Multi-purpose Nerf Blaster
The Nerf Modulus Tri-Strike is an exciting blaster that was released in the second half of 2016 as part of the N-Strike Modulus series.
Packaged with a set of different attachments, including a missile launcher and a mega dart barrel barrel extension, the Tri-Strike looks like a winner.
This is our review of the Nerf Modulus Tri-Strike and its main features.
Nerf Modulus Tri-Strike:
- Single-fire, multi-fire and slam fire
- Ten dart clip
- Detachable shoulder stock
- Missile launcher
- Mega dart barrel extension
- Dimensions: 3.6 x 15 x 22 inches
- Weight: 4.6 pounds
Nerf N-Strike Modulus Series
The Modulus series was released towards the end of 2015, with a focus on customization of blasters with multiple accessories that can be interchanged. So if you buy multiple blasters in the Modulus range, you can use the attachments that come with them on all of the other blasters.
At the time of writing, there’s around 10 different Modulus Series blasters available, plus a few upgrade kits with extra components that you can attach to the blasters. Three blasters have been released in 2017 so far.
According to this video, you can create more than 1,000 different system combinations with all the blasters and accessories that exist in the Modulus series. Pretty cool!
Nerf Modulus Tri-Strike Blaster Features
With a seemingly great set of features, the Tri-Strike is an exciting blaster in the Modulus range. The Tri-Strike Elite blaster is essentially the base to which you can attach all the different components to create different types of blasters.
The Tri-Strike is called this way because of its main feature: it can fire three different types of ammunition in three different ways. But there's much more to the Tri-Strike so let's go through the main features of this blaster and see if it can live up to its expectations.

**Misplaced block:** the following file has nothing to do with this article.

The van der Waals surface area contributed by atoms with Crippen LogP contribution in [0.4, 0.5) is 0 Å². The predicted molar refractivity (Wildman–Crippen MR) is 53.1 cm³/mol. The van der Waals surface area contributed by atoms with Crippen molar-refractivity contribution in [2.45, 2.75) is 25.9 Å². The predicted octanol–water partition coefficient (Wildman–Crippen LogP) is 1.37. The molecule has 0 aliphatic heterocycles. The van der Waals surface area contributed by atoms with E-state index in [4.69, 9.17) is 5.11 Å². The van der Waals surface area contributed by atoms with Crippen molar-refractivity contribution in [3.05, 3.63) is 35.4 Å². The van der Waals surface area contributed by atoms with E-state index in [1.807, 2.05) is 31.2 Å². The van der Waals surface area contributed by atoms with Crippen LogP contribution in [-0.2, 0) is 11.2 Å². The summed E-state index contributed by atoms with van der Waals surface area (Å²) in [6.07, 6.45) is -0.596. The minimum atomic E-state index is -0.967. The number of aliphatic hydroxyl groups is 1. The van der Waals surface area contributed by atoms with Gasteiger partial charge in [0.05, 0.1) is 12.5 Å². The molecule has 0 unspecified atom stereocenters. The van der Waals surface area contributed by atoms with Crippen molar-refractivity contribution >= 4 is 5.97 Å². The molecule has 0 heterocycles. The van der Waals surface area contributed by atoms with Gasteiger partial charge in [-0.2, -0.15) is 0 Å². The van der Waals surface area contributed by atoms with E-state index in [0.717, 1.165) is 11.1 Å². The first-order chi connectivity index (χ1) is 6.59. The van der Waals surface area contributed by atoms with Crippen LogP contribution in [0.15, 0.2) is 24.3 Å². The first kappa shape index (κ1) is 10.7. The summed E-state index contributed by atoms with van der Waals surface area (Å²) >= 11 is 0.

Tri-Strke - 3 Firing Methods
- Single Fire:
Use single fire with the Elite Darts and the Missile Launcher.
- Multi Fire:
Use multi fire with the Mega Darts in the front barrel extension.
- Slam Fire:
Hold down the trigger and keep racking the priming slide to fire the dart, as opposed to pulling the trigger for each shot. Slam fire works with the Elite Darts that sit in the 10-dart clip.
1. Tri-Strike Base Blaster
The Tri-Strike is a bolt-action blaster with very decent looks, ergonomics and performance. The bare-naked Tri-Strike base gun (without the shoulder stock, missile launcher and barrel extension) actually looks very similar to the N-Strike Longstrike from 2010 (discontinued), without the barrel and stock attachments.
The 10-dart clip holds 10 Elite Darts and can be firmly attached to the front of the blaster.
The location of the mag release button is a bit awkward in the sense that you can't actually reach it with your index finger when holding the blaster in firing position. It's not a big deal but we're just not sure why it was designed that way.
There's a tactical rail on top of the blaster to attach accessories, such as the missile launcher that comes with the Tri-Strike. The jam door sits in front of the tactical rail but rest assured that you won't have to deal with many jams with this blaster.